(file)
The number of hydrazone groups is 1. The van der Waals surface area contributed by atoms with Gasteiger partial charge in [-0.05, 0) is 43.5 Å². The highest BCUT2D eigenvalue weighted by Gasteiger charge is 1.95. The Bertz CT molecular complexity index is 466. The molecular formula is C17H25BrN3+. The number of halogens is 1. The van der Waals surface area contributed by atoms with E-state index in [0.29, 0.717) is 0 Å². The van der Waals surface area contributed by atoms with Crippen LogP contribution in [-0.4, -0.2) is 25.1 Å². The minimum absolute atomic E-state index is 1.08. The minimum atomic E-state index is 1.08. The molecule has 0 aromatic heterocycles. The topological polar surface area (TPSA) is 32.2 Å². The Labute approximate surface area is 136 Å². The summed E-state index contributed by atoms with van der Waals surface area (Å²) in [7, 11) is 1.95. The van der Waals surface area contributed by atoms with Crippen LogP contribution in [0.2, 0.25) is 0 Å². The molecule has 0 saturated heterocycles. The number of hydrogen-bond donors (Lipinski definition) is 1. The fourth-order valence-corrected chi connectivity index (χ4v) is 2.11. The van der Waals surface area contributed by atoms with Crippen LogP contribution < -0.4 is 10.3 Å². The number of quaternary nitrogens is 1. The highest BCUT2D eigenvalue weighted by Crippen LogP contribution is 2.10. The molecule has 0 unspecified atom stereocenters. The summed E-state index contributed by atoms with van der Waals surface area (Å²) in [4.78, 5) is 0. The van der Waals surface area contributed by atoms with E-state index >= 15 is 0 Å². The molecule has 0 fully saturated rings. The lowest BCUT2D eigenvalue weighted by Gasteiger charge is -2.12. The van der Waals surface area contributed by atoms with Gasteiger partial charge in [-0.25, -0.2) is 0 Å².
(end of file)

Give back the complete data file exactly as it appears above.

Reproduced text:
The number of hydrazone groups is 1. The van der Waals surface area contributed by atoms with Gasteiger partial charge in [-0.05, 0) is 43.5 Å². The highest BCUT2D eigenvalue weighted by Gasteiger charge is 1.95. The Bertz CT molecular complexity index is 466. The molecular formula is C17H25BrN3+. The number of halogens is 1. The van der Waals surface area contributed by atoms with E-state index in [0.29, 0.717) is 0 Å². The van der Waals surface area contributed by atoms with Crippen LogP contribution in [-0.4, -0.2) is 25.1 Å². The minimum absolute atomic E-state index is 1.08. The minimum atomic E-state index is 1.08. The molecule has 0 aromatic heterocycles. The topological polar surface area (TPSA) is 32.2 Å². The Labute approximate surface area is 136 Å². The summed E-state index contributed by atoms with van der Waals surface area (Å²) in [7, 11) is 1.95. The van der Waals surface area contributed by atoms with Crippen LogP contribution in [0.2, 0.25) is 0 Å². The molecule has 0 saturated heterocycles. The number of hydrogen-bond donors (Lipinski definition) is 1. The fourth-order valence-corrected chi connectivity index (χ4v) is 2.11. The van der Waals surface area contributed by atoms with Crippen LogP contribution < -0.4 is 10.3 Å². The number of quaternary nitrogens is 1. The highest BCUT2D eigenvalue weighted by Crippen LogP contribution is 2.10. The molecule has 0 unspecified atom stereocenters. The summed E-state index contributed by atoms with van der Waals surface area (Å²) in [4.78, 5) is 0. The van der Waals surface area contributed by atoms with E-state index >= 15 is 0 Å². The molecule has 0 fully saturated rings. The lowest BCUT2D eigenvalue weighted by Gasteiger charge is -2.12. The van der Waals surface area contributed by atoms with Gasteiger partial charge in [-0.25, -0.2) is 0 Å².